Ugh. I just couldn’t take it. It was as though the characters were willfully obtuse, saying that they were completely dry as it poured all over their heads. I can understand teenagers feeling these levels of doubt and uncertainty, but the characters are adults now. They should freaking act like it. I might be a little bit biased because I firmly believe that life is too short to dilly-dally on uncertainties, but I seriously wanted to shake these two. How goddamn hard is it to be all, “Hey, I like you, but I have this reservation about us that, if I don’t bring it up, we’re just going to go crazy wondering what the other is thinking”? Apparently, really damn hard for these two who can’t grow the hell up and admit to what’s right in front of them.
By contrast, The Chatsfield: Rival’s Challenge by Abby Green is not a sweet romance (at first), involving two characters who pretty much hate each other from the onset of the book but can’t deny their attraction to each other. Usually, I prefer the sweet stuff over passion inflamed by dislike, but the main characters were just so upfront and honest about it that it was incredibly refreshing and made me cheer for both of them. It started as a one-night stand, only for Orla Kennedy to discover the next day that she had actually just slept with Antonio Chatsfield, the man tasked to take over her family’s hotel enterprise. They are both stubborn, headstrong people with their eyes on the prize, rivals in every sense of the word, but they know that their lovemaking session was one of the most incredible things either of them had ever experienced, and they dont’ deny it. They don’t deny their rivalry, either, discussing it openly, although, okay, there is some denial about how much the sex means to them, but they acknowledge that it’s a bit of a power struggle between them, and they understand that this adds to the appeal. And they have these great moments of vulnerability between each other where they admit when they do feel something more, but the feelings are confusing and nuanced, and…man, just thinking about it gets me excited. There are only a few moments where the characters look at something and doubt what they see, mostly toward the end, but it’s been balanced out well, and it’s reasonably built up, and the other character is actually frustrated, like, “Really? You really can’t see what I’m trying to say or do here?” It was really refreshing to see in a romance, and that’s why I actually kind of liked it, even if it was by no means great soaring literature.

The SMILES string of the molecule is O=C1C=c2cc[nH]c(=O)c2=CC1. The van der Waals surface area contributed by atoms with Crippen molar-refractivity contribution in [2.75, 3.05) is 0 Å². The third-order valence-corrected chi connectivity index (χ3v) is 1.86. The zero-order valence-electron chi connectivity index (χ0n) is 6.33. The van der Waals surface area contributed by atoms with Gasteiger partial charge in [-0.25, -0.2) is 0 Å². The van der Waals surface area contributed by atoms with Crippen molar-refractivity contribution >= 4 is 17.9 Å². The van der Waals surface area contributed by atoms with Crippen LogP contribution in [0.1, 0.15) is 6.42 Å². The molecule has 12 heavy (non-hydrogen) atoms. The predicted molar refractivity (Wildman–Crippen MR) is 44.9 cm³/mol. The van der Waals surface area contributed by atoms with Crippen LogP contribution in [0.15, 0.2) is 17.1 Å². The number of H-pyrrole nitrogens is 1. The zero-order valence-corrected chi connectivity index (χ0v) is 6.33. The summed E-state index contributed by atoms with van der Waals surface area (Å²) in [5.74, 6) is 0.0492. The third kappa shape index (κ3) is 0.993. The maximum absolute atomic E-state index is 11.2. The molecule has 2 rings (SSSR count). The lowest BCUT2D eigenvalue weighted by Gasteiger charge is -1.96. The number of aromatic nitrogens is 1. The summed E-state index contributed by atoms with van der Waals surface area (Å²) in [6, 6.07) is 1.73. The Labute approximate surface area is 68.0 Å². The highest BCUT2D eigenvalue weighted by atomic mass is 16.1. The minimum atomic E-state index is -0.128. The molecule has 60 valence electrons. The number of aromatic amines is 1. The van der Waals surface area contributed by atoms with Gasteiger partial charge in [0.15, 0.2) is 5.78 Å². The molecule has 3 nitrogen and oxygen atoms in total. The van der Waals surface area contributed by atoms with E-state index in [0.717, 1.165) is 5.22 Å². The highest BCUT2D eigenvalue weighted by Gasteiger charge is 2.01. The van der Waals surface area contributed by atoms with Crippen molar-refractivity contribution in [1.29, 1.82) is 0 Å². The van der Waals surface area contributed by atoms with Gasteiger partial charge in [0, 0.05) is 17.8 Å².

Reading these two at the same time really showcased how much I hate the trope of a character being willfully in denial of a situation right in front of their faces, which is a trope that drives far too much romance for my taste. I’m a straightforward girl, especially in matters of the heart, so I just get irritated when I see something in front of someone and they just refuse to take it. Or, even worse, they blatantly deny that it was ever there to begin with. If you want to win my heart in romance, just come right out and say it. It’s a much more compelling story when outside factors are what threatens the love rather than your own damn self getting in the way